Dufrain to take on more staff as demand surges

Gilmartin: adding new clients from pharmaceutical, oil and gas sectors

Gilmartin: adding new clients from pharmaceutical, oil and gas sectors

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BUSINESS intelligence consultancy Dufrain is embarking on a major recruitment drive amid a surge in demand for its data management services.

The firm expects to hire 50 analysts, project managers and other high-end professionals within the next six months, adding to its existing staff of 85 in Edinburgh and London. New offices are planned in Manchester and Dublin.

Headed by co-founders Michael Gilmartin and Stephen Henry, Dufrain began trading in 2010 by helping banks merge data from disparate systems into a single port of call. About two-thirds of its business is generated from the financial sector, where increasing regulatory requirements are forcing better processing of data from multiple sources such as credit card, savings and loan histories.

Turnover during the 12 months to the end of May reached £4.2 million, and is expected to jump by more than 80 per cent in the current year to just shy of £8m. Gilmartin, the firm’s managing director, said banks still dominate the client roster, but Dufrain is also moving into new sectors.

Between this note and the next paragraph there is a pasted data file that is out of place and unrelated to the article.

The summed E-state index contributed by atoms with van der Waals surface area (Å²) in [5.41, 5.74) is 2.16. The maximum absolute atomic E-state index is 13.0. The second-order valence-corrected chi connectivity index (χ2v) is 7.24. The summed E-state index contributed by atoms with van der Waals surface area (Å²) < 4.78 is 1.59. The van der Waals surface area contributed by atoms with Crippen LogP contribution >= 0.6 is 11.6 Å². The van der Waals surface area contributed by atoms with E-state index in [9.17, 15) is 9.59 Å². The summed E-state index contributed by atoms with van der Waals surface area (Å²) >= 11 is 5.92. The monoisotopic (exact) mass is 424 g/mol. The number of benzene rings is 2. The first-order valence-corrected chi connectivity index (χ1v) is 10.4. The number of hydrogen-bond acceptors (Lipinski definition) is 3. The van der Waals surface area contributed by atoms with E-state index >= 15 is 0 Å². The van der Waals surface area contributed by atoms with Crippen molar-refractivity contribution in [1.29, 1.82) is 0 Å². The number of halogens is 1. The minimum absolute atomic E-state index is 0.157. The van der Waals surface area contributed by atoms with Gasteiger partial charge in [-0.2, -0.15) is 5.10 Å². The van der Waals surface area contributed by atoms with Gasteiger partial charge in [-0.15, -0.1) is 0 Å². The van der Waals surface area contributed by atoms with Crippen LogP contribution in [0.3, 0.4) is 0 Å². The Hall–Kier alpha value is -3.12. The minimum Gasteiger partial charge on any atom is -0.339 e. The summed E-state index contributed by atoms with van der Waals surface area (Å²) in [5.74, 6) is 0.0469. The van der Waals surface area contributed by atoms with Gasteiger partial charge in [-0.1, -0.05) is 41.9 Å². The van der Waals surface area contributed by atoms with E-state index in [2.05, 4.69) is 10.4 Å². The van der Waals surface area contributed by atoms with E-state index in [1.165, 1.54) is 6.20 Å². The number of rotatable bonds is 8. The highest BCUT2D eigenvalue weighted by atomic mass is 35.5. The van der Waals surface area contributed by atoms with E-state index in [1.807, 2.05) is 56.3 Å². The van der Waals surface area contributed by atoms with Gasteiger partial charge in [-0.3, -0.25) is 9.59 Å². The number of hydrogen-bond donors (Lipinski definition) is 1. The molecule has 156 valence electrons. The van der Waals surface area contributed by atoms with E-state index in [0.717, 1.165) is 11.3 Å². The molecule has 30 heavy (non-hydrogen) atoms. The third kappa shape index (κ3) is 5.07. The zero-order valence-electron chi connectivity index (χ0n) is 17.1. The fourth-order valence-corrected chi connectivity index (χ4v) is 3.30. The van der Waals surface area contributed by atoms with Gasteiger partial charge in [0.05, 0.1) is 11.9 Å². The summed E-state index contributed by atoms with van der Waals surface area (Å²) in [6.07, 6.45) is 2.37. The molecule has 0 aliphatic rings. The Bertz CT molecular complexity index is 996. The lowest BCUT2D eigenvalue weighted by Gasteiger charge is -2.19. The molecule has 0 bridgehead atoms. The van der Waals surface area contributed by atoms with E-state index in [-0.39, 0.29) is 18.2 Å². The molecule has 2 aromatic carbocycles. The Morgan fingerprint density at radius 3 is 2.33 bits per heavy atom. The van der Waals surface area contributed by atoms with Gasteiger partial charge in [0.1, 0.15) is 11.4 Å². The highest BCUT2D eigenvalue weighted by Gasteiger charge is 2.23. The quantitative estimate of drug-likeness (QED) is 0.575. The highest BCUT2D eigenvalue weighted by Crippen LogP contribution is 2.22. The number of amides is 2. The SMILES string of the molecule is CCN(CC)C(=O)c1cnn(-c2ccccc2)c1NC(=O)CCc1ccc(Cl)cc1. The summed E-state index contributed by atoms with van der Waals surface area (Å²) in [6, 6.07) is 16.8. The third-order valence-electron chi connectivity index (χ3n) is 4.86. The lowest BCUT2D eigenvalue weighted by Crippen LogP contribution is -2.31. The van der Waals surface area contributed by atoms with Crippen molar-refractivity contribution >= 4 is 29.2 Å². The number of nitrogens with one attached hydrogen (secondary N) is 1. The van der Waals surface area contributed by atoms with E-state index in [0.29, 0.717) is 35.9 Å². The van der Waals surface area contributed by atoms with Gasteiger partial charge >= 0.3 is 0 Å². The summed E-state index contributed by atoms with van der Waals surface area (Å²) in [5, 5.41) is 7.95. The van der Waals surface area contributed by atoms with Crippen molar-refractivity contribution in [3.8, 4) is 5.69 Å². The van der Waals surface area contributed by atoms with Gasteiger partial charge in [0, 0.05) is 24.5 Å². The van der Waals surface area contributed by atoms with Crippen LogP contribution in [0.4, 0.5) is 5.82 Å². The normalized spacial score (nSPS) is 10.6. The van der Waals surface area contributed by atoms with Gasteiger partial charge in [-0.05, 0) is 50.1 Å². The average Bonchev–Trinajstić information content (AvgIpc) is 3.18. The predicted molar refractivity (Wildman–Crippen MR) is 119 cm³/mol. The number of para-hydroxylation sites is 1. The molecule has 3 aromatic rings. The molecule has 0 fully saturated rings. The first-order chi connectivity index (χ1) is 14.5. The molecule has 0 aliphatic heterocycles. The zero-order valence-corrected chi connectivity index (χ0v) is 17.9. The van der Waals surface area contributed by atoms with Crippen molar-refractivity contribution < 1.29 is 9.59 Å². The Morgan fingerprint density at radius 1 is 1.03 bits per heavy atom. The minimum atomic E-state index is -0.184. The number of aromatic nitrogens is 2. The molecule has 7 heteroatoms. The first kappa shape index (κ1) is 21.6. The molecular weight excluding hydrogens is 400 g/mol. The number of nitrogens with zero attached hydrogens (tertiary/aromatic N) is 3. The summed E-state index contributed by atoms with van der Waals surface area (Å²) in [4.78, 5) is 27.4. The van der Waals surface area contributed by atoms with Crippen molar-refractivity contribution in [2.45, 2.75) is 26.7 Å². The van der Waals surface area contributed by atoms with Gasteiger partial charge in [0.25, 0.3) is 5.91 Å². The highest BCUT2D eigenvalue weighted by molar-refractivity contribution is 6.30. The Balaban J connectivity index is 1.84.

“We have been adding clients from the pharmaceutical sector, oil and gas, and universities as well,” he said. “All of these organisations have loads of information, but are not able to use it effectively.”

Launched in the grip of the recession, Dufrain faced some “challenging moments” in its early days but also benefited from the ensuing clampdown by financial regulators.

Gilmartin said: “Regulatory requirements are increasing across all industries, and even smaller organisations need to ensure the information they are providing is complete and accurate.”

The company is on the verge of opening an office in Manchester, where it already employs eight people and expects to add a further 20 within the next year. An office in Dublin is due to follow.

Expansion to date has been organic, but acquisitions are a possibility in the future, said Gilmartin, adding: “It is all about growth. We started as two people with an idea and have quickly expanded into a profitable business from there.”

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